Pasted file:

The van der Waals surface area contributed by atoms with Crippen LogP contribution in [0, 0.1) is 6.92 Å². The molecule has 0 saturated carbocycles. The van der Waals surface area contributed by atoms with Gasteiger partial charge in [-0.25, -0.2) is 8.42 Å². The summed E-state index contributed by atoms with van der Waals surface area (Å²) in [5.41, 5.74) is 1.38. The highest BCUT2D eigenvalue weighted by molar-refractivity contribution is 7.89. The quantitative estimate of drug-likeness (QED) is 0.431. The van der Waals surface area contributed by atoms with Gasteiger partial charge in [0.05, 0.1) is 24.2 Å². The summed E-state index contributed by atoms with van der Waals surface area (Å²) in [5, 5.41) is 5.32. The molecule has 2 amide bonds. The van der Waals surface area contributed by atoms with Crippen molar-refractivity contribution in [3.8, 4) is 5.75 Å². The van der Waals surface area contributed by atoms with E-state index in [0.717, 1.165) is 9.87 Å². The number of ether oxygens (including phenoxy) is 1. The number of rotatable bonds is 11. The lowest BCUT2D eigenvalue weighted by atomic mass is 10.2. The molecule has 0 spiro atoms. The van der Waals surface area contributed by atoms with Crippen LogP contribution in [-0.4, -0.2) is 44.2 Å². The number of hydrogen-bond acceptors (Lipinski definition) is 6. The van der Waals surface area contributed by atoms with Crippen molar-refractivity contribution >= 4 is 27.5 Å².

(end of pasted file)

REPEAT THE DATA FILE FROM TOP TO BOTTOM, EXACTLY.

The van der Waals surface area contributed by atoms with Crippen LogP contribution in [0, 0.1) is 6.92 Å². The molecule has 0 saturated carbocycles. The van der Waals surface area contributed by atoms with Gasteiger partial charge in [-0.25, -0.2) is 8.42 Å². The summed E-state index contributed by atoms with van der Waals surface area (Å²) in [5.41, 5.74) is 1.38. The highest BCUT2D eigenvalue weighted by molar-refractivity contribution is 7.89. The quantitative estimate of drug-likeness (QED) is 0.431. The van der Waals surface area contributed by atoms with Gasteiger partial charge in [0.05, 0.1) is 24.2 Å². The summed E-state index contributed by atoms with van der Waals surface area (Å²) in [5, 5.41) is 5.32. The molecule has 2 amide bonds. The van der Waals surface area contributed by atoms with Crippen molar-refractivity contribution in [3.8, 4) is 5.75 Å². The van der Waals surface area contributed by atoms with E-state index in [0.717, 1.165) is 9.87 Å². The number of ether oxygens (including phenoxy) is 1. The number of rotatable bonds is 11. The lowest BCUT2D eigenvalue weighted by atomic mass is 10.2. The molecule has 0 spiro atoms. The van der Waals surface area contributed by atoms with Crippen LogP contribution in [-0.4, -0.2) is 44.2 Å². The number of hydrogen-bond acceptors (Lipinski definition) is 6. The van der Waals surface area contributed by atoms with Crippen molar-refractivity contribution >= 4 is 27.5 Å².